Leigh Turner writing: how to write novels, a blog and short stories, while holding down a full-time day job. For writing a book, a target-driven approach may work for some people.
Thanks to everyone who has been reading my latest books.
This post first appeared when I was working full-time as British Consul-General in Istanbul.
When do you write?
People sometimes ask me: ‘when do you write? What are you working on now?’
Writing in a cafe in Istanbul
Here is a snapshot.
I write on weekends and free evenings. My goal is to do two hours of writing every day. It is an ambitious target, but I often meet it. I’m generous to myself on what counts as writing – eg this blog, research or meeting another author as well as physically putting pen to paper. This target-driven approach works for me.
Mostly I work in the evenings between about 8 p.m. and 1 a.m. At weekends I sometimes manage four or five hours in a day. Many nights and some weekends, I don’t write at all. Often I find that moving to a place with no computer, with only my writing book and a couple of different-coloured pens, can stimulate creativity.
How do you write?
I usually write in long-hand, then transcribe to the computer. Looking at a computer screen as I write slows me down. The act of transcription to the screen later is enjoyable, and acts as an extra edit.
What’s your latest project?
My Istanbul thriller Palladium links a powerful, myth-flavoured opening set at the time of the Conquest of Istanbul in 1453 with a modern-day thriller introducing John Savage, thrown out of MI6 for gross misconduct. I wrote it between 2013 and 2021; it was published by US publishers Immortal Works in May 2022.
Do you have any long-term projects?
I have around six unpublished novels, depending on what you count. I’d love to find time to complete my trilogy of Foreign Office comedy love stories. Their working titles are Sex and the Summit (set in the Foreign Office in 2015); The Brexit Ambassador (set in 2018) and The Spear of Destiny (set in the British Embassy in Vienna in 2021). Not sure when I’ll find time to complete them. Expressions of interest welcome!
More hotel stories
A long-term project is my Seven Hotel Stories. I originally wrote them, and continue to write them, as annual birthday presents for my partner, who is a hotel general manager (GM). But after I had some terrific feedback, I published them (11 so far). You can download a complete free Hotel Story here, or read the first seven of them by clicking on the link below.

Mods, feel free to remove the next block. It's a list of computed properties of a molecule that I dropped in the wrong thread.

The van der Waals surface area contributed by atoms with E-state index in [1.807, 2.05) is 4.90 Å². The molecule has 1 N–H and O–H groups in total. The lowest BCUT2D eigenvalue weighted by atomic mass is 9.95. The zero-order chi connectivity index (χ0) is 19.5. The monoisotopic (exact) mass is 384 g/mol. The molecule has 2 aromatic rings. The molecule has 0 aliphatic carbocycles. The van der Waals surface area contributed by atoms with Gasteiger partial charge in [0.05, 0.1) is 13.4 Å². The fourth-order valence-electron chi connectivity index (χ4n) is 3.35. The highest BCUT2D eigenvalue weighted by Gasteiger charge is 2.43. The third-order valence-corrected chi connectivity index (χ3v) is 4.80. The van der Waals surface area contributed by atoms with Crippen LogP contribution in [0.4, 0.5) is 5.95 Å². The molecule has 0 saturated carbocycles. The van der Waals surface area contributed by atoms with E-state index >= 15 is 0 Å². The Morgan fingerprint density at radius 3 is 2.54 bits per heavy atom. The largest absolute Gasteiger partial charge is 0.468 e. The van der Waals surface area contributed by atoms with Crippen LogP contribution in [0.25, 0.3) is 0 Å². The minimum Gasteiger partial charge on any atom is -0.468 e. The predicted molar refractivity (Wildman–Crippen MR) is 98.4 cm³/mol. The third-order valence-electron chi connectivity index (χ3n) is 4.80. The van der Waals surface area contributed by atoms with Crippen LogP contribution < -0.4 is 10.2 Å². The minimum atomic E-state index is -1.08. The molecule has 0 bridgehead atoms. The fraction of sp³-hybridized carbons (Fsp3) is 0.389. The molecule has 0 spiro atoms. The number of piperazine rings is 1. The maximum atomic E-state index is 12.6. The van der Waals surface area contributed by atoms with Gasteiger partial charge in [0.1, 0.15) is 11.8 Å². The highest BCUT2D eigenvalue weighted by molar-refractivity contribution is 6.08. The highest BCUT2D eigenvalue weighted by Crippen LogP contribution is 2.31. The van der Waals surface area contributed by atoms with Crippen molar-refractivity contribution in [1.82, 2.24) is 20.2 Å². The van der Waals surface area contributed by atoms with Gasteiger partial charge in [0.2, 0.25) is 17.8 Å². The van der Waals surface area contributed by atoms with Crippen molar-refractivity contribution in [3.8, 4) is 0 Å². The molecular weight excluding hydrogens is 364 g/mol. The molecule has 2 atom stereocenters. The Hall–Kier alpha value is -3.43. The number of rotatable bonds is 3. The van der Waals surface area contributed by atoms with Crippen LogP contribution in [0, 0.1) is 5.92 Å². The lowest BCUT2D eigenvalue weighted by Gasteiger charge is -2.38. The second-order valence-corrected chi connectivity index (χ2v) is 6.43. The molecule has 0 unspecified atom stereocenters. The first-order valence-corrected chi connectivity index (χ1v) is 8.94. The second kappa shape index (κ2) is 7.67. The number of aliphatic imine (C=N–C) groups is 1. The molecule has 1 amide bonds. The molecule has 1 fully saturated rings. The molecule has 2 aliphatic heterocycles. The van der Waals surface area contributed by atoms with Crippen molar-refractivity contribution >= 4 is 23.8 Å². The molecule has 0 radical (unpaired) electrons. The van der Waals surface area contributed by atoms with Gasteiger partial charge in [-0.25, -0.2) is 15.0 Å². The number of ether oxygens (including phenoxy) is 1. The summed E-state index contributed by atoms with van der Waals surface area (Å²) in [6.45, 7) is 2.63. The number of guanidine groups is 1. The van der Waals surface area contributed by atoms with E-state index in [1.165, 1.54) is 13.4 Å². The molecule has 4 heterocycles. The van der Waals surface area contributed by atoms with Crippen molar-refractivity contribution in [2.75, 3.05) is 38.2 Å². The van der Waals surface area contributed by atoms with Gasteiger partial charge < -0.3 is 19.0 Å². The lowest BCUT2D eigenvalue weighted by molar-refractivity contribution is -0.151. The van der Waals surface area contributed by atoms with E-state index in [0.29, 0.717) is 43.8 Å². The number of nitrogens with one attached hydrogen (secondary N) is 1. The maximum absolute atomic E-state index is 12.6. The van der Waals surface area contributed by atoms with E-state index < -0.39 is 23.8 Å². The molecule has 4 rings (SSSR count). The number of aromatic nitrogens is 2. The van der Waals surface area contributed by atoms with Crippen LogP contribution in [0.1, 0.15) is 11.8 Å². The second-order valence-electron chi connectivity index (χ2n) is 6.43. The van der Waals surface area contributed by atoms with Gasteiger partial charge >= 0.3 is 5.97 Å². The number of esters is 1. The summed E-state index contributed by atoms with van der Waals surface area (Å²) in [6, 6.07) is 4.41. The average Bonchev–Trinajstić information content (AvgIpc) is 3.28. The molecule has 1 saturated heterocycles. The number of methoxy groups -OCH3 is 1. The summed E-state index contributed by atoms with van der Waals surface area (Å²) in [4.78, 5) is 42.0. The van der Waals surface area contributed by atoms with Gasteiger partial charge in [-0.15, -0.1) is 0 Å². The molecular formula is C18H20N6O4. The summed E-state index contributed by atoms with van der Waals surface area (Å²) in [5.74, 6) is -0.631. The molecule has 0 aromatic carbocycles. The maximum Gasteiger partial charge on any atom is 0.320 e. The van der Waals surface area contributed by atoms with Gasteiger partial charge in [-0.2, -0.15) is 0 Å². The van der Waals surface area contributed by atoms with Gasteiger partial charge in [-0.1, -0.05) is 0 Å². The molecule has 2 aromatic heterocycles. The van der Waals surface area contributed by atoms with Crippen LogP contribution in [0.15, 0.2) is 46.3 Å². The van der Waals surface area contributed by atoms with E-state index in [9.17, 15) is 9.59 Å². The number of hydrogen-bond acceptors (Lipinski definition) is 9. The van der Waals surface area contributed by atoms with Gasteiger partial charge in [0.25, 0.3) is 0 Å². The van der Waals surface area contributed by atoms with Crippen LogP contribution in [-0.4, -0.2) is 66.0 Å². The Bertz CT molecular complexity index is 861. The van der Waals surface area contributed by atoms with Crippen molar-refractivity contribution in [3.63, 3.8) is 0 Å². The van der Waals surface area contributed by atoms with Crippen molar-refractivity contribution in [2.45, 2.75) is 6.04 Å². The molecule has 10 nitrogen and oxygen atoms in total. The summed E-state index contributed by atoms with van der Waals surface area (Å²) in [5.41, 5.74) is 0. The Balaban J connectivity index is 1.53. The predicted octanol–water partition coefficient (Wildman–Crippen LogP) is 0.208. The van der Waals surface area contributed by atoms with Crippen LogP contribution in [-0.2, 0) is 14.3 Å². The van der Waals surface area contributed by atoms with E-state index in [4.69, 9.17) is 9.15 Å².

Leigh Turner writing: the web-site
Another big job is running this web-site. It’s easy to spend an evening tidying up links, updating posts, and so on – even before you start writing anything. My biggest danger is obsessing over how many hits I’m getting – I try not to look more than once every ten seconds, but it’s tough.
Another key writing project is marketing my latest books. If you have read them, I always welcome reviews on Amazon. Thanks!
It is a tragic fact that, however brilliant, books do not sell themselves. Promotions – blogs, book readings, circulars or tweaking the settings on Amazon (I occasionally offer a Hotel Story for free) make a difference. I love doing readings, and invest a lot of time in organising them. Do come along!
The back catalogue
I am attached to my back catalogue of novels and short stories. In addition to Blood Summit, Eternal Life, Sex and the Summit, The Brexit Ambassador and The Spear of Destiny I have written four other novels:
– A Killing in Sevastopol, a thriller I wrote in 2012 about tensions between Russia and Ukraine over Crimea, is a prequel to Blood Summit. It stars John Savage, a former SIS agent traumatised by a murder in Moscow who returns to work as a diplomat in Kyiv. Also in the drawer;
– The Skip Outside the Lenin Museum, a thriller set in 1990s Moscow, is a prequel to A Killing in Sevastopol. Yes, it is in the drawer;
– Holiday Period is a prequel to Eternal Life, set a few hundred years earlier in London. Currently in the drawer.
Leigh Turner writing: other short stories
I also have a back catalogue of other short stories – such as “Fixing It“, published on this blog.
So that’s it. It’s demanding. It’s a joy. It’s writing.
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